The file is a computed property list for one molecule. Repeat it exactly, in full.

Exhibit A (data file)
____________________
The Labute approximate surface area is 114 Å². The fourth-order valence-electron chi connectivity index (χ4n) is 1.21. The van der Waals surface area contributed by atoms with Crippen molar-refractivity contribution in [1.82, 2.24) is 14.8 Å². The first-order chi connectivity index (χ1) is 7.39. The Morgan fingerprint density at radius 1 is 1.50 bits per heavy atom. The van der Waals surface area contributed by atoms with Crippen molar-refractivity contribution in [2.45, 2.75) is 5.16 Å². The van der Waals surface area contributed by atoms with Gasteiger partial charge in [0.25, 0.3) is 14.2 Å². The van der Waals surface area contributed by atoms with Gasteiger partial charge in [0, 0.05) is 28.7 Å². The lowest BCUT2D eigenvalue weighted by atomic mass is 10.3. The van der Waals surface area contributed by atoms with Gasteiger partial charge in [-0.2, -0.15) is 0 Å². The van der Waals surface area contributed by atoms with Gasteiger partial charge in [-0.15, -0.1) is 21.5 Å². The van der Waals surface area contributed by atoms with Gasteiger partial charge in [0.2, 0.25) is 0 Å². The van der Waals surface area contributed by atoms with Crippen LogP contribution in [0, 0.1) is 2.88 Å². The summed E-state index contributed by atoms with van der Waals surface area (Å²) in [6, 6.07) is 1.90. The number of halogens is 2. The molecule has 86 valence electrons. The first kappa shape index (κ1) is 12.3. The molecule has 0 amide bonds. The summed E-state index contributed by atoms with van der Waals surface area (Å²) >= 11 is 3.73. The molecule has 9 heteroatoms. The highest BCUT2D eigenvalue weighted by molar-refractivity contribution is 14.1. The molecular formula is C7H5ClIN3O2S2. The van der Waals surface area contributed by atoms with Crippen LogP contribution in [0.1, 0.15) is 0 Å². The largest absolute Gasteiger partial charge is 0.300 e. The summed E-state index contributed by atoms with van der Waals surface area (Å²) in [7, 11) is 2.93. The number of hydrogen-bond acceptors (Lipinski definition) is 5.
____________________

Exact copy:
The Labute approximate surface area is 114 Å². The fourth-order valence-electron chi connectivity index (χ4n) is 1.21. The van der Waals surface area contributed by atoms with Crippen molar-refractivity contribution in [1.82, 2.24) is 14.8 Å². The first-order chi connectivity index (χ1) is 7.39. The Morgan fingerprint density at radius 1 is 1.50 bits per heavy atom. The van der Waals surface area contributed by atoms with Crippen molar-refractivity contribution in [2.45, 2.75) is 5.16 Å². The van der Waals surface area contributed by atoms with Gasteiger partial charge in [0.25, 0.3) is 14.2 Å². The van der Waals surface area contributed by atoms with Gasteiger partial charge in [0, 0.05) is 28.7 Å². The lowest BCUT2D eigenvalue weighted by atomic mass is 10.3. The van der Waals surface area contributed by atoms with Gasteiger partial charge in [-0.2, -0.15) is 0 Å². The van der Waals surface area contributed by atoms with Gasteiger partial charge in [-0.15, -0.1) is 21.5 Å². The van der Waals surface area contributed by atoms with Gasteiger partial charge in [0.2, 0.25) is 0 Å². The van der Waals surface area contributed by atoms with Crippen LogP contribution in [0, 0.1) is 2.88 Å². The summed E-state index contributed by atoms with van der Waals surface area (Å²) in [6, 6.07) is 1.90. The number of halogens is 2. The molecule has 86 valence electrons. The first kappa shape index (κ1) is 12.3. The molecule has 0 amide bonds. The summed E-state index contributed by atoms with van der Waals surface area (Å²) >= 11 is 3.73. The molecule has 9 heteroatoms. The highest BCUT2D eigenvalue weighted by molar-refractivity contribution is 14.1. The molecular formula is C7H5ClIN3O2S2. The van der Waals surface area contributed by atoms with Crippen LogP contribution in [0.1, 0.15) is 0 Å². The largest absolute Gasteiger partial charge is 0.300 e. The summed E-state index contributed by atoms with van der Waals surface area (Å²) in [7, 11) is 2.93. The number of hydrogen-bond acceptors (Lipinski definition) is 5.